Such a regimen is being imposed on the young soldier not to prevent a suicidal mental state, but to cause one. The Obama administration requires a means of implicating WikiLeaks co-founder Julian Assange in Manning’s alleged downloading of classified government documents. The government aims to extract testimony from Manning tying Assange to the leak so that it can extradite the Australian national and prosecute him under US sedition laws. In order to get such testimony, the military must destroy Manning’s considerable will power and his mental capabilities.

Manning’s persecution is also meant to serve as an example for other would-be whistleblowers within the military and government, and to set a precedent for media outlets and other organizations that might publish exposures of criminality.

The American Civil Liberties Union, Amnesty International, Human Rights Watch, and many other human rights organizations have denounced the conditions in which Manning is being held as tantamount to torture. Amnesty International and other groups have implored the British government to intervene in the case.

A few voices from within the political establishment have expressed concern over the potential for popular backlash against the torture of Bradley Manning. Expressing this concern, State Department spokesman P.J. Crowley last month characterized the government’s treatment of the soldier as “ridiculous and counterproductive and stupid.” He was forced to resign almost immediately after the remark, made during a question-and-answer session to an audience of 20 at the Massachusetts Institute of Technology.

In a March 29 editorial in the British Guardian, Crowley reiterated that he fully endorsed Manning’s imprisonment, but that “the United States cannot expect others to meet international standards if we are seen as falling short.”

During her statement Monday night, MP Clwyd approvingly cited Crowley’s remarks and warned that the US and British both risked damaging supposed “moral authority” in world politics. “It is my view that some of the greatest damage was caused to British and American efforts in Iraq when the stories of prisoner abuse emerged,” she said. “It undermined our moral authority when we needed to explain that we were fighting for a better future for Iraq. The United States—and the UK, in the way we respond to actions of the US—needs to preserve that moral authority if we are to have a positive impact on the world and lead by example.”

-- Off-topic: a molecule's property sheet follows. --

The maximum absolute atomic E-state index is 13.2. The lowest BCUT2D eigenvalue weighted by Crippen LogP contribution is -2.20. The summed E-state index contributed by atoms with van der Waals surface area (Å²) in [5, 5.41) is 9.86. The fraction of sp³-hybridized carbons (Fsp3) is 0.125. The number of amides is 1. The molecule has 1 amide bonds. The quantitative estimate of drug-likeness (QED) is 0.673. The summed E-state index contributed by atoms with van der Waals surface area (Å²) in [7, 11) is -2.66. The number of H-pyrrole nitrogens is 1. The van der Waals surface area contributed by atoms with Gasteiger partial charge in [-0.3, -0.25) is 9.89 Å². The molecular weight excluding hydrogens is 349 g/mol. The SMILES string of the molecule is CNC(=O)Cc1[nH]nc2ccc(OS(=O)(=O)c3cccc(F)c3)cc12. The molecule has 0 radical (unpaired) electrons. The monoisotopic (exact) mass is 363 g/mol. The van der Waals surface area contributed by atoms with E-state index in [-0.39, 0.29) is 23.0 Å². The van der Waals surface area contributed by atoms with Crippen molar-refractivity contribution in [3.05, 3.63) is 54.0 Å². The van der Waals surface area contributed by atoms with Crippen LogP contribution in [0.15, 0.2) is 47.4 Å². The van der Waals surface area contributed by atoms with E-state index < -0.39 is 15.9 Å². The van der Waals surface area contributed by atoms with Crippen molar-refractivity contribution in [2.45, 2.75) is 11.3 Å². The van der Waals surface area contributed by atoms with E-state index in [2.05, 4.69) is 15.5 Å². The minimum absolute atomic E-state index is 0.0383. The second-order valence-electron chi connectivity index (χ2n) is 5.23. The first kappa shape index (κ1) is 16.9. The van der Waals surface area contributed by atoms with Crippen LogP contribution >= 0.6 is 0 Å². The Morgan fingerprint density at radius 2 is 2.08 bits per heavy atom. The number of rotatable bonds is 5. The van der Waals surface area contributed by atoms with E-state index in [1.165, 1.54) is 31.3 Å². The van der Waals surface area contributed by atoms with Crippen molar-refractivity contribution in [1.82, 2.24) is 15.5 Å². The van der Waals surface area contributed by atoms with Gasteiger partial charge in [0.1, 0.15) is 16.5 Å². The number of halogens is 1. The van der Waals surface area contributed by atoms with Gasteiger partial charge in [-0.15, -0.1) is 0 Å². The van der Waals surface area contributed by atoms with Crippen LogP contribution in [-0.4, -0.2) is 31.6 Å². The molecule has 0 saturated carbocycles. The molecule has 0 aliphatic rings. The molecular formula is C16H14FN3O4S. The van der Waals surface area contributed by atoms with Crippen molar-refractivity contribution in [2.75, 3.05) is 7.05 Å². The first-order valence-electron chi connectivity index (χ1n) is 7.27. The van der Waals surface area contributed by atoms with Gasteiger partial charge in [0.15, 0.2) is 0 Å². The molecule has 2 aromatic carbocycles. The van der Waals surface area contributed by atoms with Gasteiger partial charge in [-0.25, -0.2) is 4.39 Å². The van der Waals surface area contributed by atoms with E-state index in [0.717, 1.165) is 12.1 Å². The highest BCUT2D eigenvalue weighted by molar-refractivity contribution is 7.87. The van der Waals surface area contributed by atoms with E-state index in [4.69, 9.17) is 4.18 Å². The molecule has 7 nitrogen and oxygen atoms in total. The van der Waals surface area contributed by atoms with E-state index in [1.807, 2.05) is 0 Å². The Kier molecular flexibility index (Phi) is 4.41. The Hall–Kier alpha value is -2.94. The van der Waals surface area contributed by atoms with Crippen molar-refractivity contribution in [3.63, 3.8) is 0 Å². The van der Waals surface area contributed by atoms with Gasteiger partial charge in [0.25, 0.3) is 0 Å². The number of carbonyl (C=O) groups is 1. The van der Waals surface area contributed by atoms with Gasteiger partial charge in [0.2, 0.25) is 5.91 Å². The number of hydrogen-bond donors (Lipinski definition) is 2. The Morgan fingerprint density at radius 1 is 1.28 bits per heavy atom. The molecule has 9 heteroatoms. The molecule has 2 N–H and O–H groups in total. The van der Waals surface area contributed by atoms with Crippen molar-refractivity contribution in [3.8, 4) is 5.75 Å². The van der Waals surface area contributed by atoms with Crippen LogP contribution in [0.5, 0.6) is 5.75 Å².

Clwyd insisted that Manning’s case was important, not for the democratic rights of the soldier, let alone for the working class as a whole for whom WikiLeaks has done an invaluable service. For the political elites in Britain, the case matters “because of the message it sends out to the rest of the world about what kind of treatment the United States thinks is acceptable for people in detention. And, for us, it is important what we say—or what we don’t say.

“That matters in places where human rights are not nearly so well observed,” Clwyd commented. “People will pay attention in China and in Russia—and in Libya, where we want to be on the side of those fighting for freedom from state repression. And most of all in Afghanistan: it matters to those UK and US service personnel fighting in Afghanistan what kind of image Britain and the US have in the world.”

In response to Clwyd’s statement, Foreign Office Minister Bellingham commented that “the fact that we have seen the memo from Private Manning to his commanding officer is evidence that his legal representation is working. We must allow a legal case to follow its course without interfering.”

Bellingham stated that the British embassy in Washington, D.C., had discussed Manning’s treatment with US officials on March 29, but that he would “instruct our officials at our embassy in Washington again to report our concerns to officials in the State Department.” “All people who are detained in custody deserve to be treated in detention according to the highest international standards, and we certainly expect nothing else, nothing less, from the United States,” Bellingham said. He insisted, however, that President Obama had “sought and received assurances from the Department of Defense that Private Manning’s treatment is ‘appropriate’ and meets US ‘basic standards.’ ”